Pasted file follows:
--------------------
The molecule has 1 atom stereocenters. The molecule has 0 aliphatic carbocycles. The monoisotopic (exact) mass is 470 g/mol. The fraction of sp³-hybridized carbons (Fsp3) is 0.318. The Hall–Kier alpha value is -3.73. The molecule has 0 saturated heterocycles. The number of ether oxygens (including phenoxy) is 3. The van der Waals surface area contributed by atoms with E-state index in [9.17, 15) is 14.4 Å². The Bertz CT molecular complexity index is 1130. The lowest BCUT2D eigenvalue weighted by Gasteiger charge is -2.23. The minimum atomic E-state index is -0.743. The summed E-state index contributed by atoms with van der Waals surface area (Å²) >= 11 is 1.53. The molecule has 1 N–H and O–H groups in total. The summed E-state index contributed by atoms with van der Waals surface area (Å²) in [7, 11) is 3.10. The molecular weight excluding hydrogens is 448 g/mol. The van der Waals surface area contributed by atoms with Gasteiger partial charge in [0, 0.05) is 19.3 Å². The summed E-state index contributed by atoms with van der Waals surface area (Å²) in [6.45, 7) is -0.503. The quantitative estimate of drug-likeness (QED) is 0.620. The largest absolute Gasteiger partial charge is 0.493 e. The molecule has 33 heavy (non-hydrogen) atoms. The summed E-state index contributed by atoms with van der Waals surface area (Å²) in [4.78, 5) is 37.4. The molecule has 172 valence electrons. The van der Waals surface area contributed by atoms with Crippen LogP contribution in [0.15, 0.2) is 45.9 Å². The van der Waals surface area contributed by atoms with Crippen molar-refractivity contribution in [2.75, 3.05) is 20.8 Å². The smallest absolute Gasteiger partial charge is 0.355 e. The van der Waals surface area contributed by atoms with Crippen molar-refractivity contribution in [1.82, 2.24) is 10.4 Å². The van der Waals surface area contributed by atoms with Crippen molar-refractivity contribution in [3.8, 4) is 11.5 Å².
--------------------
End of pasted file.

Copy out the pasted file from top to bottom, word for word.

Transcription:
The molecule has 1 atom stereocenters. The molecule has 0 aliphatic carbocycles. The monoisotopic (exact) mass is 470 g/mol. The fraction of sp³-hybridized carbons (Fsp3) is 0.318. The Hall–Kier alpha value is -3.73. The molecule has 0 saturated heterocycles. The number of ether oxygens (including phenoxy) is 3. The van der Waals surface area contributed by atoms with E-state index in [9.17, 15) is 14.4 Å². The Bertz CT molecular complexity index is 1130. The lowest BCUT2D eigenvalue weighted by Gasteiger charge is -2.23. The minimum atomic E-state index is -0.743. The summed E-state index contributed by atoms with van der Waals surface area (Å²) >= 11 is 1.53. The molecule has 1 N–H and O–H groups in total. The summed E-state index contributed by atoms with van der Waals surface area (Å²) in [7, 11) is 3.10. The molecular weight excluding hydrogens is 448 g/mol. The van der Waals surface area contributed by atoms with Gasteiger partial charge in [0, 0.05) is 19.3 Å². The summed E-state index contributed by atoms with van der Waals surface area (Å²) in [6.45, 7) is -0.503. The quantitative estimate of drug-likeness (QED) is 0.620. The largest absolute Gasteiger partial charge is 0.493 e. The molecule has 33 heavy (non-hydrogen) atoms. The summed E-state index contributed by atoms with van der Waals surface area (Å²) in [4.78, 5) is 37.4. The molecule has 172 valence electrons. The van der Waals surface area contributed by atoms with Crippen LogP contribution in [0.15, 0.2) is 45.9 Å². The van der Waals surface area contributed by atoms with Crippen molar-refractivity contribution in [2.75, 3.05) is 20.8 Å². The smallest absolute Gasteiger partial charge is 0.355 e. The van der Waals surface area contributed by atoms with Crippen molar-refractivity contribution in [1.82, 2.24) is 10.4 Å². The van der Waals surface area contributed by atoms with Crippen molar-refractivity contribution in [3.8, 4) is 11.5 Å².